When Will It Change?

Eve Schizer ’22

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I remember my horror upon receiving two breaking news alerts about mass shootings within 24 hours. I wanted to scream, because Dayton was the 251st shooting on the 216th day of the year—that means there was more than one shooting per day. On that dreadful weekend, the first shooting took place at a Walmart in El Paso, Texas. It was at 10:30 AM on Sat- urday, August 3rd. The shooter killed 20 people and injured 26 more, two of whom later died of their injuries. The second shooting took place less than 13 hours later, at a bar in Day- ton, Ohio. Nine people were killed and at least 27 more people were injured. I was horrified. There have been so many shootings over the past few years that my first thought was, “Oh my god, not again!” And so many of them were mass shootings. One potential reason is that technology keeps advancing, which means not only medicine, phones, and buildings, but also guns.

Both shooters had obtained their firearms legally, both used assault-rifle-style weapons. The question we have to ask ourselves is why civilians have access to weapons designed for war. The Second Amendment declares the right to bear arms, but does it give license to murder?

The right to own a gun is an integral part of our country—it means we can protect ourselves, but it also invites danger. The Second Amendment was written in a time when the country’s army was comprised mostly of militia—people owned guns so they could fight for their county. Those guns were much less dangerous than the ones we possess today. Times have changed, and our legislation needs to adapt with them.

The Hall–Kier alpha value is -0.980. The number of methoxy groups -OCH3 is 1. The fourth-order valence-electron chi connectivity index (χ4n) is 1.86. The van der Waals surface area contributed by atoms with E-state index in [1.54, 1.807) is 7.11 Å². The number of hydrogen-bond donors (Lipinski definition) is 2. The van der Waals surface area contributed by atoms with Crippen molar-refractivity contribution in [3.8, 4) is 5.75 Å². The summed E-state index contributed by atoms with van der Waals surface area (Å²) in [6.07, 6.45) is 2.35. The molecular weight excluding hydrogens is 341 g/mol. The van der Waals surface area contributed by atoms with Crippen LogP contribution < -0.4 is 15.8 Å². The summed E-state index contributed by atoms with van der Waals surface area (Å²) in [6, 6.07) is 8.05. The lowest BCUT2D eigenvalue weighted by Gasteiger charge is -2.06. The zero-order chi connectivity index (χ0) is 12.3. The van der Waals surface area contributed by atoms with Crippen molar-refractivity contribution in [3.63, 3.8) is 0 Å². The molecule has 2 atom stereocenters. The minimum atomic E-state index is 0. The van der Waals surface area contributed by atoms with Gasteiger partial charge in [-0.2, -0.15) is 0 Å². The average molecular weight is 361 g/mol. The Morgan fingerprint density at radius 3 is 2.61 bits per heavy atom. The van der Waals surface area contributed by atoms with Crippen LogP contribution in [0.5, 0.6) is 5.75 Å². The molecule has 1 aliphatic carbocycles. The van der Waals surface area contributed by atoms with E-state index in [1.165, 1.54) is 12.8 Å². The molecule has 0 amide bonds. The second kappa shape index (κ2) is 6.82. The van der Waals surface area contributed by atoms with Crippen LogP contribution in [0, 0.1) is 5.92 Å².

Should people be allowed to own guns? Yes. Should people be allowed to own weapons capable of killing nine people within 30 seconds (like what happened in Dayton)? No.

We want to protect ourselves and our families, and part of that is ensuring that people who shouldn’t have guns don’t get them. Background checks are required to purchase a firearm, but these background checks only stop people who have already committed an offense. Many of the recent shootings have been committed by younger people. Both the Dayton and El Paso shooters were in their early twenties. If psychological profiling was required to obtain a gun, maybe neither of these shootings would have occurred. 

After all that’s happened, especially the Pittsburg shooting, I would feel safer if someone at my shul carried a gun. But people shouldn’t have to be afraid when going to their place of worship, or going to Walmart, or getting a drink. How many more people are going to die before things change? 

May the victims of Dayton, El Paso, Virginia Beach, Thousand Oaks, Pittsburg, and many other shootings rest in peace. We will never forget. 

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